The year was 2020, and I was working in my busy Michigan emergency department with a wonderful staff. I felt some frustration, however; health care was picking at me.
I had patients with crushing chest pain leave AMA because their insurance would not cover an observation stay. I struggled to help needy patients who could not afford insulin or an EpiPen. The frustration seemed to stem not from a single thing but a multitude of problems to which I could not find a good answer. And COVID was everywhere, and I thought about the future.
I realize 2020 was only nine months ago, but emotionally it feels 753 months ago.
Australia and California had disastrous fires in 2020. Brexit finally happened, and even Prince Harry and his wife Meghan brexited themselves from the royal family. Locust swarms decimated east Africa. People anxiously fretted over murder hornets, and Harvey Weinstein got locked up. Also, coronavirus happened.
The world quarantined while many hoarded hundreds of rolls of toilet paper. Emergency physicians around the country faced surges and tragedies never seen before. We longed to return to normal.
But normal may never come back. In fact, we may need to change how we define normal. We want a normaler normal than our current normal, but likely the new normal will not be the normalest normal we can normal.
My wife and I discussed moving abroad last summer. It was something we always wanted to do, long before COVID. We thought we might move after our offspring went to college or sometime later, but it always seemed in the future.
Like many discussions of the future, however, the idea remains a dream that never really happens unless you actually take that first step into the unknown. But where? And, if not now, when? So why not now?
We asked friends, family, and acquaintances. We asked our residency friends who had traveled overseas about their experiences. Ultimately, after several lengthy discussions, we determined New Zealand was the best location for us.
Why New Zealand?
We considered New Zealand a potential destination for several reasons. For one, it has a high quality of life. The country prides itself on work-life balance, and the importance of family and spending time with loved ones is ingrained in the culture.
The people in New Zealand are also renowned for hospitality and kindness. I found this to be true in my interactions with New Zealanders through my job and housing searches and the certification process. I have consistently found warmth and friendliness in all of my interactions.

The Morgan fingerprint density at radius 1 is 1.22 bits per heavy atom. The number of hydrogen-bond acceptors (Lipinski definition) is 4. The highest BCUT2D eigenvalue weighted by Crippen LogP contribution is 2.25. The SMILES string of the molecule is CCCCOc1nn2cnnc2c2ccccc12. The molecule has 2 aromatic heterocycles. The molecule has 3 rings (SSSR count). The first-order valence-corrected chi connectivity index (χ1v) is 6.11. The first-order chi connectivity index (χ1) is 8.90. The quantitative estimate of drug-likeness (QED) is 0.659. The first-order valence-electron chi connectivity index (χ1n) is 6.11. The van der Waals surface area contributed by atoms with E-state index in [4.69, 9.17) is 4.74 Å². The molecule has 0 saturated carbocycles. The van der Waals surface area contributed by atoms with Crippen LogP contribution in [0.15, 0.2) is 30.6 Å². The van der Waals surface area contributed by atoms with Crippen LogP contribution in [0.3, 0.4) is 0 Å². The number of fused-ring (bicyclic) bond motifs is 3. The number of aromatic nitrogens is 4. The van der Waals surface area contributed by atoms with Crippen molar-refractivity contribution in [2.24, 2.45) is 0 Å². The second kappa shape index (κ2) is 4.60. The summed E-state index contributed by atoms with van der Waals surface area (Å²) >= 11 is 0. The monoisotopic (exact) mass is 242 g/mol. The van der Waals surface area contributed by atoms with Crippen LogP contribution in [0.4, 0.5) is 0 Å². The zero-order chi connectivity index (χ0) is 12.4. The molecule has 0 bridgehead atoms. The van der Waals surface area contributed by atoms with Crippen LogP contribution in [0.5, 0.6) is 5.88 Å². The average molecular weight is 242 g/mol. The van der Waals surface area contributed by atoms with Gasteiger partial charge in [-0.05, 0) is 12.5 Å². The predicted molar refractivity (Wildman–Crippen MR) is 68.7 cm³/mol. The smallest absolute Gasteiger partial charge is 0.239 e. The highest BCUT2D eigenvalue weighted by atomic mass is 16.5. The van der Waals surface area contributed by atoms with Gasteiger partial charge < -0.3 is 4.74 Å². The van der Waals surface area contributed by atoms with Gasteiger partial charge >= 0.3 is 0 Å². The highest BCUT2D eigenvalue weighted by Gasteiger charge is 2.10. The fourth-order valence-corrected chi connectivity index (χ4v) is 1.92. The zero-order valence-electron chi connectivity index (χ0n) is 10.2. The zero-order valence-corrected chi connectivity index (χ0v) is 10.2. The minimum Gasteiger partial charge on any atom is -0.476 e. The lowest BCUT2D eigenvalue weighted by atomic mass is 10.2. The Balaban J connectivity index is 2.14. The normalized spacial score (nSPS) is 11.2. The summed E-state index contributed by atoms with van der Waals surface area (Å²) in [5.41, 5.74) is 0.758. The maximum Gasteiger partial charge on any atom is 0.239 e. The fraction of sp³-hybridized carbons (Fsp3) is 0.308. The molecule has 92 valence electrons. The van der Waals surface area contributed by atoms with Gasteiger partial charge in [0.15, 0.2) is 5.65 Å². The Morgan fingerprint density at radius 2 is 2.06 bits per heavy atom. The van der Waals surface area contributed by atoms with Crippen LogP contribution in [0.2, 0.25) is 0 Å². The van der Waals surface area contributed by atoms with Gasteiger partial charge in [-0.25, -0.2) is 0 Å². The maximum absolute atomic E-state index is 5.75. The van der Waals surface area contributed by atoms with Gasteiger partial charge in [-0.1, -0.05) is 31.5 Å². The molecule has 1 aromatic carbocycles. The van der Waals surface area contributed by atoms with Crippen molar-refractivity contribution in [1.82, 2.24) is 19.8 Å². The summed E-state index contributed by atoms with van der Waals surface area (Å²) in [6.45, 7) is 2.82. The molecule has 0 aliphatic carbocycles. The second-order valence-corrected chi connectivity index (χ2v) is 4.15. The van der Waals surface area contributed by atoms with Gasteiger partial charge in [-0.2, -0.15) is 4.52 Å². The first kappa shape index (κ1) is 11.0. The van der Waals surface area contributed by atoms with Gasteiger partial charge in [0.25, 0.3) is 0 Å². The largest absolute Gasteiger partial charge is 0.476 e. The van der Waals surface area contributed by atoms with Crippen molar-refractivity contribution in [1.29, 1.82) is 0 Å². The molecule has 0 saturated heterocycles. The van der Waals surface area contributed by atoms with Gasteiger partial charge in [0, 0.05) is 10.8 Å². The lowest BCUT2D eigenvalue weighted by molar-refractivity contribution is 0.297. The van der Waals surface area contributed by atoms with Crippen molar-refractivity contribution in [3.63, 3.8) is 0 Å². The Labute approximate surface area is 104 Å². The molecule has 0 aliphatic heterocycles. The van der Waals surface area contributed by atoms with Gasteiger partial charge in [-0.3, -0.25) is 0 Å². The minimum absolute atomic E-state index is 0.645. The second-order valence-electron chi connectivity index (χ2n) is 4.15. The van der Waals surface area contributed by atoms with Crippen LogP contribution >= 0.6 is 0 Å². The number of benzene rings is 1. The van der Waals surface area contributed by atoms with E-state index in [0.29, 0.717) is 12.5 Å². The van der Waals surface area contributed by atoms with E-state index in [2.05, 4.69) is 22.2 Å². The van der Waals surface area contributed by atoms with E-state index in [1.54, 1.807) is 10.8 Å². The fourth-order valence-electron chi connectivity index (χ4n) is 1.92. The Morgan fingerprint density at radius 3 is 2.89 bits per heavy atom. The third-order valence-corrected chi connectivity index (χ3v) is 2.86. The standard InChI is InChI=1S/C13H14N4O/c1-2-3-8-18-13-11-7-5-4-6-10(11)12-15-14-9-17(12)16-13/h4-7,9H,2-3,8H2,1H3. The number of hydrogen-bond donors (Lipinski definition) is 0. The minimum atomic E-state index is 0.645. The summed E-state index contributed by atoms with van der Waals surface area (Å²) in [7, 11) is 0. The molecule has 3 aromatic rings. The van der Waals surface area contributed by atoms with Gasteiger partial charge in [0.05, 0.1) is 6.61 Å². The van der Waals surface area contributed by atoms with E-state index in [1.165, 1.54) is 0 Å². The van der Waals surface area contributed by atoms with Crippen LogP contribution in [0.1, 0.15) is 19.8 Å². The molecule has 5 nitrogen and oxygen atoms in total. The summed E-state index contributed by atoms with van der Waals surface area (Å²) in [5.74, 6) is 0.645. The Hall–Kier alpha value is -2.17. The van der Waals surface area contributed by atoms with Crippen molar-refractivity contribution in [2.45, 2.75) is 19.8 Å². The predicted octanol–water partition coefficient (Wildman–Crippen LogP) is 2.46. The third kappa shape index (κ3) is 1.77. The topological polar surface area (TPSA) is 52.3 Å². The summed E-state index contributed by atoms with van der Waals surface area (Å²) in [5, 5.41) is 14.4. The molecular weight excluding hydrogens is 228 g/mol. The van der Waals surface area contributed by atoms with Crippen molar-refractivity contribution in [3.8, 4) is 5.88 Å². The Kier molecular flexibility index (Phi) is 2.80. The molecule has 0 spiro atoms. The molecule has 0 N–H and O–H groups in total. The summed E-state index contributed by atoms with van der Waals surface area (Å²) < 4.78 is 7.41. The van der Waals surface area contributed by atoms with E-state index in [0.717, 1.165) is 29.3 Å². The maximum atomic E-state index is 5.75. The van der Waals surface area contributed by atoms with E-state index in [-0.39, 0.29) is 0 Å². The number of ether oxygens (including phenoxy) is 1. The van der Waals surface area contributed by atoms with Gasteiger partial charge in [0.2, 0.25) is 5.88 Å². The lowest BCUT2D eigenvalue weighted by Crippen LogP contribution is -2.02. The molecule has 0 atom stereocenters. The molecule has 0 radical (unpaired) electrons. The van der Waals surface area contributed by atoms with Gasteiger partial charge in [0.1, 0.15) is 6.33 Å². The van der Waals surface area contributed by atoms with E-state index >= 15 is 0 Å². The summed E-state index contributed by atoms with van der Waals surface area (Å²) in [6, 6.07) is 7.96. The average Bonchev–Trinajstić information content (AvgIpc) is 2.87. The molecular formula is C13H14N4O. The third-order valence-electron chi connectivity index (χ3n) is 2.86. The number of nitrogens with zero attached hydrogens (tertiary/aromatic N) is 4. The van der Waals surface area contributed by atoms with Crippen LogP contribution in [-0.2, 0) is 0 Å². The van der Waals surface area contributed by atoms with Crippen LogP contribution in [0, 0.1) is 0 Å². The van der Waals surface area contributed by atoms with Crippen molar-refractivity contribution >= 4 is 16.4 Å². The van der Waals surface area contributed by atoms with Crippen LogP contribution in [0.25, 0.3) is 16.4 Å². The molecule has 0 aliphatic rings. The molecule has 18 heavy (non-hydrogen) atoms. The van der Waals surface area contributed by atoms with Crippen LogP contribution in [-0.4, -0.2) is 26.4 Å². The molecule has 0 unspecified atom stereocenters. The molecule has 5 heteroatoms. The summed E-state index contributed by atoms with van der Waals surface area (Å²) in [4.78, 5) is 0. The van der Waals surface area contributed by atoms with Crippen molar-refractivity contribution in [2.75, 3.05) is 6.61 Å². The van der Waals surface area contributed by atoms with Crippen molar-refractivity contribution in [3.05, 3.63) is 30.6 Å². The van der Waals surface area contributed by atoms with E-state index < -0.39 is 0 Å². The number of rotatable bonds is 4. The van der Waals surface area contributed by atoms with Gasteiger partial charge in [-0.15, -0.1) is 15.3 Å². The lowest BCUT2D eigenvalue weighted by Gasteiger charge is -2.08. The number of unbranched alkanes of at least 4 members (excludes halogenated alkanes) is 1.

New Zealand has also returned to a semblance of normal due to their excellent COVID response. The short version goes like this: Leaders in New Zealand realized in early March 2020 that they did not have the capability to test and contact-trace to mitigate the spread. The country implemented a countrywide lockdown of their five million people led by science-driven decisions.
Prime Minister Jacinda Ardern described their approach as a team of five million against the virus. The country had halted community spread of the disease by June. To date, New Zealand has had roughly 2800 total cases and 26 deaths in a country of five million people. That is 0.05 percent of the population being infected compared with more than 10 percent of the U.S. population so far.
Excited for the Future
Then there's New Zealand's beauty. Have you seen “The Lord of the Rings,” “Avatar,” or “The Hobbit?” New Zealand boasts some of the most gorgeous landscapes in the world. The country is stunningly scenic with a multitude of beautiful hiking trails and camping spots. I will just have to be sure to avoid the Nazgûl.
I have been told that your health care is nearly completely covered if you live in New Zealand. Lawsuits against physicians are extremely rare unless there has been gross negligence. Granted, all health systems have limitations and problems, and I am sure a balance exists with the newfound benefits. I will write more on this as I gain experience, but for now I am simply going off of others' experiences.
New Zealand has no venomous ... anything. As far as my limited research shows, there is only one venomous animal in New Zealand, a rare spider. There are no snakes on the island. There are, however, penguins, seals, and kiwis (the bird, not the fruit), all of which are adorable.
And teatime and a hot meal are provided every shift; this is allegedly in my contract. I will assume this is utter fantasy until I see it firsthand.
I could go on. Granted, I am currently writing this article while in a 14-day isolation, which is still required for anyone entering the country, so my knowledge is limited. Time will tell, but I am excited for the future.
You can follow my adventures at http://brandtwriting.com, and I would love to chat if you have any questions about New Zealand. DM me on Twitter @brandtwriting.
Dr. Brandtis an emergency physician currently working in New Zealand (after 12 years in Michigan). Read his blog and other articles athttp://brandtwriting.com, follow him on Twitter@brandtwriting, and listen to his humorous ED podcast, “EpineFriends,” which can be found athttp://apple.co/3d9Nco2. Read his past EMN columns athttp://bit.ly/EMN-BrandtsRants.